Sept. 22, 2015 | Today newborns in Arkansas are tested for sickle cell disease and other disorders before they leave the hospital.
That wasn’t the case when Little Rock resident Phyllis Dickerson was born in 1964. The lack of testing, paired with a fairly healthy childhood, meant she wasn’t diagnosed with the disease until she was 13 years old, when she was scheduled to undergo surgery.
“Because of the surgery, they had to do labs. It was in that lab work that they realized I had sickle cell disease,” she said. “I was a late bloomer to sickle cell.”
Sickle cell disease is an inherited disorder that affects red blood cells, which travel throughout the body carrying oxygen. For a person with sickle cell disease, abnormal hemoglobin in the red blood cells turns those cells sticky and hard. The normally round cells also become Crescent-shaped, resembling a farm tool called a sickle.
The misshapen red blood cells have difficulty travelling through narrow blood vessels. Those vessels can become plugged, causing pain and damaging organs by depriving them of oxygen. Sickle-shaped cells also die sooner than normal red blood cells, resulting in anemia.
The disease is most prevalent in the African-American community, although other people are at risk, including those of Hispanic, Middle Eastern and Mediterranean descent. According to the Centers for Disease Control, an estimated 90,000 to 100,000 Americans are living with sickle cell disease, including as many as 1,200 Arkansans.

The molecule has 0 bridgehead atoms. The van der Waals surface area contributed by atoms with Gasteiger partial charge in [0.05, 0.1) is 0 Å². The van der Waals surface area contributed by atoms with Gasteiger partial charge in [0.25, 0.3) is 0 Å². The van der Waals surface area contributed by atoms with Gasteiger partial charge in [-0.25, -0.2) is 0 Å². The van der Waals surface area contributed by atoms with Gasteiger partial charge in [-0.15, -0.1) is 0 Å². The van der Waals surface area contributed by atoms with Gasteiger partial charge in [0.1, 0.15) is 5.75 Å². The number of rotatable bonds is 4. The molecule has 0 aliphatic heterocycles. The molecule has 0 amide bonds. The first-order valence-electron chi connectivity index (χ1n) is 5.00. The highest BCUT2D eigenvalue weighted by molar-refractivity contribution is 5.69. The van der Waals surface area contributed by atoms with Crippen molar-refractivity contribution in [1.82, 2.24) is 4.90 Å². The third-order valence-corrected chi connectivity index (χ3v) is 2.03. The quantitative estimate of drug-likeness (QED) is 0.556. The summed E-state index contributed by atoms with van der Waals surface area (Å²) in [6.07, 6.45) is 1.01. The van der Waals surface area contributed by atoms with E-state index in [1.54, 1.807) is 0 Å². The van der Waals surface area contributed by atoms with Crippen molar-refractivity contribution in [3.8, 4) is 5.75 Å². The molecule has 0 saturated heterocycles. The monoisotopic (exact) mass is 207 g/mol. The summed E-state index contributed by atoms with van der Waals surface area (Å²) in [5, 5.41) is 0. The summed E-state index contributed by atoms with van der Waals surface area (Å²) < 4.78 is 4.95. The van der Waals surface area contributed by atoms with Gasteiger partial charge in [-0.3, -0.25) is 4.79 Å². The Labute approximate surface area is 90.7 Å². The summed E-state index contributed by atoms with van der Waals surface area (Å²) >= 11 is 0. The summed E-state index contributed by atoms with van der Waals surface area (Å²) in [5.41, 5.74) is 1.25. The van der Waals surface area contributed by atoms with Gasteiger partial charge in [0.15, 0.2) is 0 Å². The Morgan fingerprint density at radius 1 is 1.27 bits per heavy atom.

After her diagnosis, Dickerson sought treatment at Arkansas Children’s Hospital’s pediatric sickle cell clinic. Upon reaching adulthood, she, like other adult sickle cell patients in Arkansas, returned to a primary care physician for treatment.
Treatment options for adults with the disease changed in January 2014 when UAMS opened the Adult Sickle Cell Clinical Program. In addition to treatment, the clinic offers support groups as well as a help line that patients, their families and physicians can call with questions about the disease.
The help line is staffed 24 hours a day, seven days a week and can be reached at 1-855-Sic-Cell (742-2355).
“Before this clinic, adult patients really didn’t have a central place where their specialty is adult sickle cell care,” said Stella Bowers, R.N. “So it has given them somewhere to go that is focused on them and their adult sickle cell problems.”
Dickerson, who works for the city of Little Rock as the special events and programs coordinator, visits the clinic yearly.
“I’m really blessed. I only come to the clinic once a year,” she said. “I have a yearly checkup and I pass all of my tests, and I get to go home.”
If she has a question about her health at other times of the year, she simply calls the clinic.
“One thing I really like about the clinic is I can send a text message, I can send an email, and they respond immediately to my question. I don’t have to wait,” she said, adding that if she needs to see a doctor, they get her in quickly.
Earlier this year, Dickerson needed a blood infusion – her first in 30 years. During the procedure, she noticed that the blood she was receiving came from Washington, D.C.
Bowers said that is because it isn’t enough to just match blood type for sickle cell patients. Other factors such as antigens and antibodies come into play, making it more difficult to find a perfect match.
Such specificity makes it even more important for African-Americans to donate blood, Bowers said.
As part of Sickle Cell Awareness Month, the clinic partnered with Sickle Cell Support Services, an Arkansas nonprofit that assists patients with sickle cell disease, for a blood drive Sept. 12 at the Greater Friendship Church in Little Rock.